Better to design your application process to not rely on a written resume. They are illegal in my opinion anyway since most companies want to see every employer and the dates of employment, which is age discrimination in my view.

Why not have a process that asks about specific qualification and how proficient they are with that skill. No way to guess the age of the applicant and you know exactly what a person can do and at what level. It is also a much better tool for the interview where you can ask real questions about their skills rather than stupid questions like "where do you want to be in 5 years?". (By the way, the answer to that question is "I will be working for another company in 3 years so why do you care?")

Using a resume is like using a stone tablet. They were both invented at the dawn of history. Every other aspect of our jobs have changed over time, but no one has figured out that resumes don't really work? There has to be a better way. That is amazing to me. Most resumes I have read are useless in telling me if a candidate can perform the specific job duties I need. So why do we keep using resumes? Why haven't we forced our HR departments to change with the times? The only thing they have come up with is searching for words in a resume? I think we have allowed our HR departments to become lazy and stuck in the 18th century.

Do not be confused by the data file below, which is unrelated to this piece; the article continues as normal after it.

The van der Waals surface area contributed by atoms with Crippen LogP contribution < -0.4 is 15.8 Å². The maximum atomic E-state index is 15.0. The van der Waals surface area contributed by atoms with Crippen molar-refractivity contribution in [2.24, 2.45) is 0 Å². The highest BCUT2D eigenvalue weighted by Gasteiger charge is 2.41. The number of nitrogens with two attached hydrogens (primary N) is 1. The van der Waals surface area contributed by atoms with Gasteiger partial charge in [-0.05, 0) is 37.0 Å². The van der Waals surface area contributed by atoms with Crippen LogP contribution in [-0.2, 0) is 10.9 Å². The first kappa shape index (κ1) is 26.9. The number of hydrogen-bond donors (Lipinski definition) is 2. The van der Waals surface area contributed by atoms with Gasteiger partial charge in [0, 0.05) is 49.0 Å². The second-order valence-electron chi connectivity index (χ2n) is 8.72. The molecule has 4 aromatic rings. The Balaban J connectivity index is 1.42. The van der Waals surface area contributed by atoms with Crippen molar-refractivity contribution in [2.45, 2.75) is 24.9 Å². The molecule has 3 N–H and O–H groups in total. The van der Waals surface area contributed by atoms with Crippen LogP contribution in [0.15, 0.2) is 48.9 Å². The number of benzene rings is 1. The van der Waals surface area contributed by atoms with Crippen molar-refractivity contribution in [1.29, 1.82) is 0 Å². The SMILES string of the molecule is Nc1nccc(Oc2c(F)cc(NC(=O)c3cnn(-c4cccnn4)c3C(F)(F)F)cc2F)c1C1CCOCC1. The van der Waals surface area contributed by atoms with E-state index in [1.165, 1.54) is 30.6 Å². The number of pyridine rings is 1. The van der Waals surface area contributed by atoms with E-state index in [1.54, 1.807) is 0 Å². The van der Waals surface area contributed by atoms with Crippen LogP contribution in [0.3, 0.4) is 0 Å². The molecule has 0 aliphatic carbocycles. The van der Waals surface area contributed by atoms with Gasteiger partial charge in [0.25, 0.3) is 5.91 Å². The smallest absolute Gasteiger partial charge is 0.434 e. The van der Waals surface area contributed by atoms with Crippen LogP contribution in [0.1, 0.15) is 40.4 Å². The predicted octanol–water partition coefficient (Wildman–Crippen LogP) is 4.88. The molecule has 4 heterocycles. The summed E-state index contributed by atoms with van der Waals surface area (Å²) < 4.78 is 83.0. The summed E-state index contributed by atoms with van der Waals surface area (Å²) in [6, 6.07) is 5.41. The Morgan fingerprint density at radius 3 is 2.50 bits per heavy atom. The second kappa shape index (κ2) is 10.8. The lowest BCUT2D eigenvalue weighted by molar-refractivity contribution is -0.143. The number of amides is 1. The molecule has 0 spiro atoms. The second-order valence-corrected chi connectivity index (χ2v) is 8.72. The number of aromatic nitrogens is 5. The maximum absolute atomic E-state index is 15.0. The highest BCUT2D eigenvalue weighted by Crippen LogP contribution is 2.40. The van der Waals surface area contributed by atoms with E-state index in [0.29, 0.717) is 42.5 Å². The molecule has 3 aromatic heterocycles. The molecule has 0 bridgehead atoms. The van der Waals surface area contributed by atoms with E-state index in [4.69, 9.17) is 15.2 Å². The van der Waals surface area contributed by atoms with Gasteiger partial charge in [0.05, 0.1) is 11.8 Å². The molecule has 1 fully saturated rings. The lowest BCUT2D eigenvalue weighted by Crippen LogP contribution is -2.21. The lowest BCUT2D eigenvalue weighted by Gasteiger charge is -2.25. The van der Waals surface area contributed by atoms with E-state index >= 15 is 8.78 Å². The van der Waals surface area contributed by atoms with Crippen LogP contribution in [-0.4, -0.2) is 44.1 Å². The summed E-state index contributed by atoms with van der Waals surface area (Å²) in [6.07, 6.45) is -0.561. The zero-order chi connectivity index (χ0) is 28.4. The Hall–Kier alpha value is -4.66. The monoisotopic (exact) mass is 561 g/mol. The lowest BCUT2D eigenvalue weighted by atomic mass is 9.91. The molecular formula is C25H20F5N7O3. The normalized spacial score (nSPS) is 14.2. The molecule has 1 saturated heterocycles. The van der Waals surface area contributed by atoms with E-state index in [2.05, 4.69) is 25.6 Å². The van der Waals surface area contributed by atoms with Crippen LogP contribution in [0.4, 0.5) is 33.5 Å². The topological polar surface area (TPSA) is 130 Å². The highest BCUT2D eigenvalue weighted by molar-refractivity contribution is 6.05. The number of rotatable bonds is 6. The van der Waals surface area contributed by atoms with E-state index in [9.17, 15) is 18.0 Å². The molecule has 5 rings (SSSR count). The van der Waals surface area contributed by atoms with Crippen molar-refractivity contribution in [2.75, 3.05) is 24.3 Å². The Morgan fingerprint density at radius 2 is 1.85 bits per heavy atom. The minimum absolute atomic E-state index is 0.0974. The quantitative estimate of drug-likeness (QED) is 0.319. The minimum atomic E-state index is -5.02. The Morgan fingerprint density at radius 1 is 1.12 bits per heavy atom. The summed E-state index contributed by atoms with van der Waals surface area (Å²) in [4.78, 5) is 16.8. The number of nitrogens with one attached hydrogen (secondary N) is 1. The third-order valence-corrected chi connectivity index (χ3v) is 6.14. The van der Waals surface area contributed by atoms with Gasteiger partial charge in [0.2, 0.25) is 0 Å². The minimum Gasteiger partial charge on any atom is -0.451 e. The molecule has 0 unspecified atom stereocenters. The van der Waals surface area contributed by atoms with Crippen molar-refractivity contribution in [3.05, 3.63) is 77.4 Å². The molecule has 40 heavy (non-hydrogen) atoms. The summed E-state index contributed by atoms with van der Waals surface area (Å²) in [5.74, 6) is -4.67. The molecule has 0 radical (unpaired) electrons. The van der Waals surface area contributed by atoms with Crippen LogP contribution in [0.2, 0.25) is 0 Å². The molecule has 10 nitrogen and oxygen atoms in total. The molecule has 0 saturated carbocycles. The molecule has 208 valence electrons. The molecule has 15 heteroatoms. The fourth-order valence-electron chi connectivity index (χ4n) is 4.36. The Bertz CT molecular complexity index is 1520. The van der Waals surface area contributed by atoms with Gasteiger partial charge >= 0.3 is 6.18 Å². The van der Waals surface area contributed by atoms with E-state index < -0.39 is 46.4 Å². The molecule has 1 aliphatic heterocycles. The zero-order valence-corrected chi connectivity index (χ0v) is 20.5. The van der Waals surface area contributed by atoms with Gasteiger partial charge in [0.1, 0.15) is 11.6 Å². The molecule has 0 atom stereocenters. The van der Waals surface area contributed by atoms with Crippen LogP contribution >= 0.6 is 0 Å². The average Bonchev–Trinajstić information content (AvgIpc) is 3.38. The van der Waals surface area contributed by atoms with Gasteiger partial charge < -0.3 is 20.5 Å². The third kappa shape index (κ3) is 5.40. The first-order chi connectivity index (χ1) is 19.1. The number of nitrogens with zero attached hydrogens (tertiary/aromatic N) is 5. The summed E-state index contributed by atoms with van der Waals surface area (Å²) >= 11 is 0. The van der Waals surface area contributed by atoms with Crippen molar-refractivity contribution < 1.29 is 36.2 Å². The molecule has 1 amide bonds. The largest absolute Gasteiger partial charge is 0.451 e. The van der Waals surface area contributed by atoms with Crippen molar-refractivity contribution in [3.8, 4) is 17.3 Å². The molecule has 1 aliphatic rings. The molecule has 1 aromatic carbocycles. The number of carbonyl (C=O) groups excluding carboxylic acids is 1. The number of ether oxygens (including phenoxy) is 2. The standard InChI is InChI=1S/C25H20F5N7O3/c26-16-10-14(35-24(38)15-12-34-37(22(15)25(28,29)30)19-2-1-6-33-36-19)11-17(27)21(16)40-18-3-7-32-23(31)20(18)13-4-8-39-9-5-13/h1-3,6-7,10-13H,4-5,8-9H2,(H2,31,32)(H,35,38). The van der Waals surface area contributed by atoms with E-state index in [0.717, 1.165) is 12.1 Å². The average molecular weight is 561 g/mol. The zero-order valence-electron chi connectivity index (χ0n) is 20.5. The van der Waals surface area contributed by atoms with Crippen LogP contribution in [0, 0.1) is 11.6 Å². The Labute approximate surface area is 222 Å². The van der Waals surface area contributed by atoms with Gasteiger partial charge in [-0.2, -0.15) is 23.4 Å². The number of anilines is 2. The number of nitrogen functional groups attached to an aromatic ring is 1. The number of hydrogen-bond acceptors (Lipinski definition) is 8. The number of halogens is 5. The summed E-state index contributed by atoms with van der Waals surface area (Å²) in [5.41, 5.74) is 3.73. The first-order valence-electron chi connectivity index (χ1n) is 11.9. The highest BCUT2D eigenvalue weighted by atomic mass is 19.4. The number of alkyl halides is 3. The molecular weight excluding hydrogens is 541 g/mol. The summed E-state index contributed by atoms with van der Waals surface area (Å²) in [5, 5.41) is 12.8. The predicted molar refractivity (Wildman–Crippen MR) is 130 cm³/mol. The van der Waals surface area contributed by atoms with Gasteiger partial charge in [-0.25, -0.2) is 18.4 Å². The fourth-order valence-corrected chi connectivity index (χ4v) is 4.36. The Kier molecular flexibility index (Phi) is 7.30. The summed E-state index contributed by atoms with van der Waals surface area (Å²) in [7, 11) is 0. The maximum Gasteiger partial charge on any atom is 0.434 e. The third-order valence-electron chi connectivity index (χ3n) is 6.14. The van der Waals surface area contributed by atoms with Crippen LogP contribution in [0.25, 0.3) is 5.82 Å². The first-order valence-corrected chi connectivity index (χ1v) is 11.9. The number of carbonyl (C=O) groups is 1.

Just my opinion. Hope I didn't hurt anyone's feelings.